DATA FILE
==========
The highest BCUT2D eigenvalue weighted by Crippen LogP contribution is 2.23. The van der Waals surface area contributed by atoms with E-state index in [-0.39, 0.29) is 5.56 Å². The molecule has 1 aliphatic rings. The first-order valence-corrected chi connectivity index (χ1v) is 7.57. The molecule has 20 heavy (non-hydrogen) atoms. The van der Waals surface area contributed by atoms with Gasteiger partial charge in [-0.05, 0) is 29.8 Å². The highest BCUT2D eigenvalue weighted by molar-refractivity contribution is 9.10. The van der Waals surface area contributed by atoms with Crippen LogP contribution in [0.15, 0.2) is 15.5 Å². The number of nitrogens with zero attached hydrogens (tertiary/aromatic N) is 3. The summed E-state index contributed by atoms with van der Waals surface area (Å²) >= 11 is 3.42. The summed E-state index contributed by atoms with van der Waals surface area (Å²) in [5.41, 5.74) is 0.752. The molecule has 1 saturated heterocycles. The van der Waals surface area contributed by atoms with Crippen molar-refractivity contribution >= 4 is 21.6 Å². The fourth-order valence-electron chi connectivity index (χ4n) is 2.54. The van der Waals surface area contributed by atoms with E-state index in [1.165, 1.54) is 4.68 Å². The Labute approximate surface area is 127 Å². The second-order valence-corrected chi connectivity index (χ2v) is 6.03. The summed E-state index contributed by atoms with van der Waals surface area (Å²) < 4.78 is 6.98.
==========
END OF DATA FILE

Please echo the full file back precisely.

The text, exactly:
The highest BCUT2D eigenvalue weighted by Crippen LogP contribution is 2.23. The van der Waals surface area contributed by atoms with E-state index in [-0.39, 0.29) is 5.56 Å². The molecule has 1 aliphatic rings. The first-order valence-corrected chi connectivity index (χ1v) is 7.57. The molecule has 20 heavy (non-hydrogen) atoms. The van der Waals surface area contributed by atoms with Gasteiger partial charge in [-0.05, 0) is 29.8 Å². The highest BCUT2D eigenvalue weighted by molar-refractivity contribution is 9.10. The van der Waals surface area contributed by atoms with Crippen LogP contribution in [0.15, 0.2) is 15.5 Å². The number of nitrogens with zero attached hydrogens (tertiary/aromatic N) is 3. The summed E-state index contributed by atoms with van der Waals surface area (Å²) >= 11 is 3.42. The summed E-state index contributed by atoms with van der Waals surface area (Å²) in [5.41, 5.74) is 0.752. The molecule has 1 saturated heterocycles. The van der Waals surface area contributed by atoms with Crippen molar-refractivity contribution >= 4 is 21.6 Å². The fourth-order valence-electron chi connectivity index (χ4n) is 2.54. The van der Waals surface area contributed by atoms with E-state index in [1.165, 1.54) is 4.68 Å². The Labute approximate surface area is 127 Å². The second-order valence-corrected chi connectivity index (χ2v) is 6.03. The summed E-state index contributed by atoms with van der Waals surface area (Å²) < 4.78 is 6.98.